Seattle’s new GM has a base firmly entrenched in statistical analysis. The Mariners under Jack Zduriencik simply did not keep pace with what, for lack of a better term, was the Moneyball revolution.
As soon as Kevin Mather reeled off his list of criteria for the next Mariners’ general manager after Jack Zduriencik’s firing — experienced, fluent in statistical analysis, willing to delegate — I figured it was Jerry Dipoto’s job to lose.
And he didn’t. Lose it, that is.
Dipoto will be introduced Tuesday as the next Mariners’ general manager, becoming the third man over the past decade-plus to try to bring the playoffs back to Seattle.
It’s not exactly a distinguished legacy, particularly in recent years. Dipoto checks off the right boxes, though there are certainly some red flags that I’ll be interested to hear him discuss at the news conference.
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Earlier, I expressed a preference for what Mather referred to (on the day he fired Zduriencik, one month ago to the day Dipoto was hired) as “a young, analytical, computer-nerd type.’’ Dipoto has bona fides in all those areas (he’s 47; I still consider that young), plus he has the bonus of being a former major-league pitcher, which gives him a leg up in the scouting realm as well.
It’s particularly heartening to see Dipoto’s background in statistical analysis. The Mariners under Jack Zduriencik simply did not keep pace with what, for lack of a better term, was the Moneyball revolution. Just check the list of playoff teams to see that the bulk of them have relied heavily on metrics and statistical analysis.
But as Dipoto found out quite profoundly during his general manager stint with the Angels, it can be hard to sell those methods to old-school baseball types. By all accounts, Dipoto’s abrupt resignation from the Angels in late June came about because he felt manager Mike Scioscia and his staff were not implementing the analytical data prepared for them by the front office.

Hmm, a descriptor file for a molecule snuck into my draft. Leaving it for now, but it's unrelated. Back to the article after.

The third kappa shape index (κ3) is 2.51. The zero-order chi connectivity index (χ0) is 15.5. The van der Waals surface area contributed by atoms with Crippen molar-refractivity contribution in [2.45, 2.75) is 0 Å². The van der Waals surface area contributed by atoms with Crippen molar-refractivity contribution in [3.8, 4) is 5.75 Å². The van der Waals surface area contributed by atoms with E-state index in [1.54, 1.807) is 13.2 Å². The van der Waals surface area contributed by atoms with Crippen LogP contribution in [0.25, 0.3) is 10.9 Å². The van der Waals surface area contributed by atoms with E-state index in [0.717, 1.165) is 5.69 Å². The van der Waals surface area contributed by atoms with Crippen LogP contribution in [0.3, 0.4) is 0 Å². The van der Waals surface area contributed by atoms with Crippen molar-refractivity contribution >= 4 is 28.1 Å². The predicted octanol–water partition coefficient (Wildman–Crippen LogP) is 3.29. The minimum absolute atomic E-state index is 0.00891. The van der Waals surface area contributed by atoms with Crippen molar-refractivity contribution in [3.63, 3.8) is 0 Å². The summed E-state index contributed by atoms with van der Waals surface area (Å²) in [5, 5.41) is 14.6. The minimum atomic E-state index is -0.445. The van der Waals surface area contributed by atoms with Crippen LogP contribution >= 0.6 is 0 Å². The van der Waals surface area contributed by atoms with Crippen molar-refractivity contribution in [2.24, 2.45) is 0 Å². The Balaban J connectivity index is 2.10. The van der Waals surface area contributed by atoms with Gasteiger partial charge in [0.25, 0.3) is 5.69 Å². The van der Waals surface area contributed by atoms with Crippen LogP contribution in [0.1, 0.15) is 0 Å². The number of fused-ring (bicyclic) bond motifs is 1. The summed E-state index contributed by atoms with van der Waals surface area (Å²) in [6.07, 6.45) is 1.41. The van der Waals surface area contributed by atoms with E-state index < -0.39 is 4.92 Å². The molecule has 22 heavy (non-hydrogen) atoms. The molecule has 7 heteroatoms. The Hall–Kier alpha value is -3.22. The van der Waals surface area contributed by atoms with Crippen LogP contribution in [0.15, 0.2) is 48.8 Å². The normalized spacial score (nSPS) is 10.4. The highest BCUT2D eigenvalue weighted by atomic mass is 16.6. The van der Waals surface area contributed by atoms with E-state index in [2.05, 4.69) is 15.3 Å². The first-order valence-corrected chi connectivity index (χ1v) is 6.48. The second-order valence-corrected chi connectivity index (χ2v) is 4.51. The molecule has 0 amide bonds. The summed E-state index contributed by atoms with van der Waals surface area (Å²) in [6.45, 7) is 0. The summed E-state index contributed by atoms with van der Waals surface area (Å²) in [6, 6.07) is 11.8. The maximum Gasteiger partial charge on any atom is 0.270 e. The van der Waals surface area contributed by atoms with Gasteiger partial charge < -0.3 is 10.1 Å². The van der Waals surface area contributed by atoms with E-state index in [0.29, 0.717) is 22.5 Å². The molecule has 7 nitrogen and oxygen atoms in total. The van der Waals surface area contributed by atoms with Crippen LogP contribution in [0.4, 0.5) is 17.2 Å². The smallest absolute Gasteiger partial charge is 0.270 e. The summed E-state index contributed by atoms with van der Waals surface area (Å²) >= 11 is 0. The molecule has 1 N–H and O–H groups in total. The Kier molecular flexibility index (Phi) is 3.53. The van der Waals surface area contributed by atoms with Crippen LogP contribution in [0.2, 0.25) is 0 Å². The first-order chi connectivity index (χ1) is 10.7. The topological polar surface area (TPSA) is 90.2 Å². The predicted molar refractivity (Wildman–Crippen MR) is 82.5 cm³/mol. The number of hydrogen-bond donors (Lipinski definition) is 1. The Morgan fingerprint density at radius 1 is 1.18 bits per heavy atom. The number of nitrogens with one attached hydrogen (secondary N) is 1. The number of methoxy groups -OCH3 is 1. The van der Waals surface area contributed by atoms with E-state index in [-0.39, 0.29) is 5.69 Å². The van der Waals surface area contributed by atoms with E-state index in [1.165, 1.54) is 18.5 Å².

Dipoto reportedly went to owner Arte Moreno with an ultimatum; not surprisingly, Scioscia won that power struggle. Scioscia still has three years left on a 10-year, $50-million contract and has numerous playoff appearances and one World Series title on his Angels resume. Dipoto and Scioscia already had clashed regarding the firing of Angels longtime hitting coach Mickey Hatcher, one of Scioscia’s closest friends, by Dipoto in 2012.
Dipoto gets points for not being a yes man, and not acceding to Moreno or Scioscia. But he also needs to make a case why he won’t run into future rifts with the Mariners. My instant judgment, by the way, is that Dipoto’s hiring doesn’t bode well for manager Lloyd McClendon, who would fall into the “old-school” category of baseball men. I suspect, having gone through a tense situation in Anaheim with a manager he inherited, Dipoto will want to start out with his own hire. Still, McClendon deserves consideration. I’m sure that will be one of the first questions at the news conference.